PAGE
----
I feel as if I’m getting bits of food thrust at me quite a lot lately, by strangers and loved ones alike, and in various unrelated situations and locations.
I hate it.
And it turns out I’m not alone, which somewhat surprises me. Fussy in general about my so-called personal space — anxious when, without invitation, touched, pawed, patted, swarmed — I nevertheless assume that I, being the awkward outlier, selfish with disdain, must be the one with the problem. Yet mentioning this special type of culinary invasiveness casually amongst friends, I’ve discovered that other people hate it too, many with even greater vehemence.
A family member of mine exhibits the food-ramming compulsion in a way that is clearly bound up with her lifelong tendency to get enmeshed in one Karpman Drama Triangle after another. (Forgive my appeal to a figment of pop-psych that, long past its shelf-date, remains weirdly compelling.) According to Dr Karpman’s clinical taxonomy, the role that my cousin assumes in this dynamic would be designated Rescuer. Rescuers, to avoid confronting their own underlying self-loathing, or to project it onto others, adopt a heightened care-taking behavior. The object (target might be a better term) of a Rescuer’s unsolicited nurturing is called the Victim. Victims are persons who may be real victims — or may not be — but who in any case do not necessarily wish to be rescued. Moreover it’s a kind of care-taking that will be useful to the Rescuer only as long as the Victim, perhaps genuinely reliant and needy, remains in a status of inferiority.
This particular type of drama is notable for, as you might have guessed, its classic reversal, occurring when the Rescuer’s relentless, pushy care-taking — contrived to lock the Victim in a perpetual state of dependency — reaches some inevitable tipping point. Feeling increasingly controlled, increasingly resentful, the Victim finally rebels. The Rescuer then scrambles for a new strategy by which to destabilize the relationship, in order to restore the advantage of imbalance. Jumping opportunistically to a new, third, position on the triangle, the former Rescuer now becomes, in Karpman’s nomenclature, a Persecutor. The Persecutor’s role is typified by verbal hostility. Although in some cases his or her reprisals may sound conspicuously snippy or judgmental, more commonly these will be carefully masked, taking the form of passive-aggressive, martyrish remarks like, “I was only doing this for you,” or “Fine, if you really don’t want my help … ”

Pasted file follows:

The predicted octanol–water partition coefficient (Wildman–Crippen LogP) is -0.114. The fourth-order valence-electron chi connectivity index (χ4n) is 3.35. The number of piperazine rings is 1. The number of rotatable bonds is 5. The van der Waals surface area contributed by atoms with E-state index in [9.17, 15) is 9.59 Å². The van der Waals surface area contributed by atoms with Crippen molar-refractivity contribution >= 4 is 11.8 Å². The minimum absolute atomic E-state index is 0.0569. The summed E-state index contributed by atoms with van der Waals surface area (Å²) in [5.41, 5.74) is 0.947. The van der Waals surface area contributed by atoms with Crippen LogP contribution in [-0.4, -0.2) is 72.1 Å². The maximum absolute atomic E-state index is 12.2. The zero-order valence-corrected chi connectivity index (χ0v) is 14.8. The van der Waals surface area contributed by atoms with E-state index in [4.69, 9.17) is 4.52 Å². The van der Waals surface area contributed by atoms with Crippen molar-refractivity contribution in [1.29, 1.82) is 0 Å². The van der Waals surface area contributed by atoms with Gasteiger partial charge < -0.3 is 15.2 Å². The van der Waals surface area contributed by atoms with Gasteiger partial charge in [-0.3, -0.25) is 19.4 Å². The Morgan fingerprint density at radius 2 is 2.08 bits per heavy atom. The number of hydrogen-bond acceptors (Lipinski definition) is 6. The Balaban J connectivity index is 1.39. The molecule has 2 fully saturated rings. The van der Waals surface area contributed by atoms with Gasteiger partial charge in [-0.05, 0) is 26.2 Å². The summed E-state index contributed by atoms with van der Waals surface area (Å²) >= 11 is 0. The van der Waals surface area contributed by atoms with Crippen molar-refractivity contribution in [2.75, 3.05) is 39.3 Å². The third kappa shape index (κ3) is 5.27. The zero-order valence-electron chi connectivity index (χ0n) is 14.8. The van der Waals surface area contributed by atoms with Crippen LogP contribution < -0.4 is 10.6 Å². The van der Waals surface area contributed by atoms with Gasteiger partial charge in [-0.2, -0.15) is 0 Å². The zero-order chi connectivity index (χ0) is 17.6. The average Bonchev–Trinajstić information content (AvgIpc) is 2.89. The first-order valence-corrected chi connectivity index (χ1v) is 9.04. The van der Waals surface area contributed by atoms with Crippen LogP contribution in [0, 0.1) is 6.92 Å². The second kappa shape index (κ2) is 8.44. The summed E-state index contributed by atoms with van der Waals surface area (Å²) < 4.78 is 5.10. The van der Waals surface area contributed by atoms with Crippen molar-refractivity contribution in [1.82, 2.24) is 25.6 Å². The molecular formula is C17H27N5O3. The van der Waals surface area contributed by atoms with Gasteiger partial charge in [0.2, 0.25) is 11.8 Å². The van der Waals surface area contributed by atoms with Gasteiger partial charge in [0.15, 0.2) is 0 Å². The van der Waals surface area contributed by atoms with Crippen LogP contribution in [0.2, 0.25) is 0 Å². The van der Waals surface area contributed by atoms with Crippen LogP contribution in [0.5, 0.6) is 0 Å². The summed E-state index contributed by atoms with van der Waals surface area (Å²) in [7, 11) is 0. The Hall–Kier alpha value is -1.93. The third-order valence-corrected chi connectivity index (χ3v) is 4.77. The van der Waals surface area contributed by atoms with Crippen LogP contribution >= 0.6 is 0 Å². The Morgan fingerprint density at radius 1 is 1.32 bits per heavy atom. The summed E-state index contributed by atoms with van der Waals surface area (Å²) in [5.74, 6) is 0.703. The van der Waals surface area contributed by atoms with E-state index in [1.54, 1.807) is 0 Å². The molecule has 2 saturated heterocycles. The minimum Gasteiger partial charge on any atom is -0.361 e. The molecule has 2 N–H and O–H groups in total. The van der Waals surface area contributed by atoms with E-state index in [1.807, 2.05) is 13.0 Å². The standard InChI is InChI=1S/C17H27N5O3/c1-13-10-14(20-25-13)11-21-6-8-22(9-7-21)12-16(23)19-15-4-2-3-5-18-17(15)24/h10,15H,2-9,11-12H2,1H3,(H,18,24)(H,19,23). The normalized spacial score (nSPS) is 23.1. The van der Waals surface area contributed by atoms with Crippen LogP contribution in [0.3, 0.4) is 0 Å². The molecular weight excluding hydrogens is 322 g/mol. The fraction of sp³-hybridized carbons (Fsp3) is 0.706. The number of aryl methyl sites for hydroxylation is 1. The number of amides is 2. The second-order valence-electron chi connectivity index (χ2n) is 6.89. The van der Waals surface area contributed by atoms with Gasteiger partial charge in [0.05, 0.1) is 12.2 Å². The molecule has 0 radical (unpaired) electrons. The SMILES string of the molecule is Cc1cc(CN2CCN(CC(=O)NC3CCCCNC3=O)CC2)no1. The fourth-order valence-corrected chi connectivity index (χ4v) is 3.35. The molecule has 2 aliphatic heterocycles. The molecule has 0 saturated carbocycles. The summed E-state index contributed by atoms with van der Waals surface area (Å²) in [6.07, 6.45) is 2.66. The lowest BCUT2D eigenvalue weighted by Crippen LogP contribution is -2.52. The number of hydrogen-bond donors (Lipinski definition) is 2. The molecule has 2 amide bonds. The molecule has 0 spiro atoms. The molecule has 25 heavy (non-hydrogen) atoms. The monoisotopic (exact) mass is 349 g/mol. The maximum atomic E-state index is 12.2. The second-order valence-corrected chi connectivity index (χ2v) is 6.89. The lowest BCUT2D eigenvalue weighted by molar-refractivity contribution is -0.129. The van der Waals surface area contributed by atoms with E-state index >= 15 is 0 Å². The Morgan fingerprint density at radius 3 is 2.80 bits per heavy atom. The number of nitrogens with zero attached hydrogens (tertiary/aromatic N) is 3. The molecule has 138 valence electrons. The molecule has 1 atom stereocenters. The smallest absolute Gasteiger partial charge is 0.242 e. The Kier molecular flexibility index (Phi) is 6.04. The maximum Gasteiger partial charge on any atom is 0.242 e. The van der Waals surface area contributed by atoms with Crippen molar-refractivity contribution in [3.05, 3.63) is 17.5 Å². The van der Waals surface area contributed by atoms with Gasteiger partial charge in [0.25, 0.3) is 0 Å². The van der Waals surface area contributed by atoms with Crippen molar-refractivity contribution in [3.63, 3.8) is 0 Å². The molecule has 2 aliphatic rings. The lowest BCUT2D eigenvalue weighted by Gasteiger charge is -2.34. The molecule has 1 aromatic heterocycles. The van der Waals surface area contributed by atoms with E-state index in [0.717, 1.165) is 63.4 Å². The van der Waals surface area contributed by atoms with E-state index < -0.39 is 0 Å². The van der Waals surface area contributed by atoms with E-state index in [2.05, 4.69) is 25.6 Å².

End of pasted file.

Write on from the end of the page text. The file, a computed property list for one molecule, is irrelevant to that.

Back to our … what shall we call them? … food attacks. Whether driven by full-scale Karpman Drama Triangles or not, such episodes are at least templates for the real McCoy. My personal aversion to food attacks may mean many things, some of which could be neurotic in their own right. But one possible straightforward interpretation might be that I’m not hungry. Or that I’m not interested in eating this particular item. Or that I simply feel uncomfortable when given no choice.
“Would you care for a bite of such-and-such?” — this is not the format that usually defines such moments. Questions, however rhetorical in intent, imply some possibility of saying “no” and therefore an inversion of control. Instead the vocal component of a food attack tends to be framed in the imperative, along the lines of, “Here, try some of this,” or worse, the vaguely infantilizing, “Now, open wide!”
Whatever the strident command, it will be accompanied by — synchronized with — a physical jabbing action that can be alarming, even traumatizing: overloaded fork, from whose tines cascade miniature wriggling entrails, rushing towards one’s face; or it may be gloppy fingers — those “unsheathed claws” in Virginia Woolf’s menacing phrase — bearing a portion from which, often enough, a bite has already gone missing. (Eew.) And it’ll be delivered with such intensity as to cause one to jerk back defensively. A man of late middle-age and the dwindling eyesight to go with it, I frequently can’t resolve into sharp focus these fast-moving dollops hurtled in my direction. Perhaps my ready opt-out should be, “Just a minute, let me grab my eating glasses.”
What makes these situations thorny is that to refuse (as I mainly do, being by nature neither verbally passive nor reluctant to hold my ground) generally invites not humble contrition on the part of over-eager sharers but barely veiled dismay, as if in these situations I am the one who is nuts. Which, truth be told, must be how I look, bobbing and weaving to avoid yet another steaming giblet shoved unbidden into my face.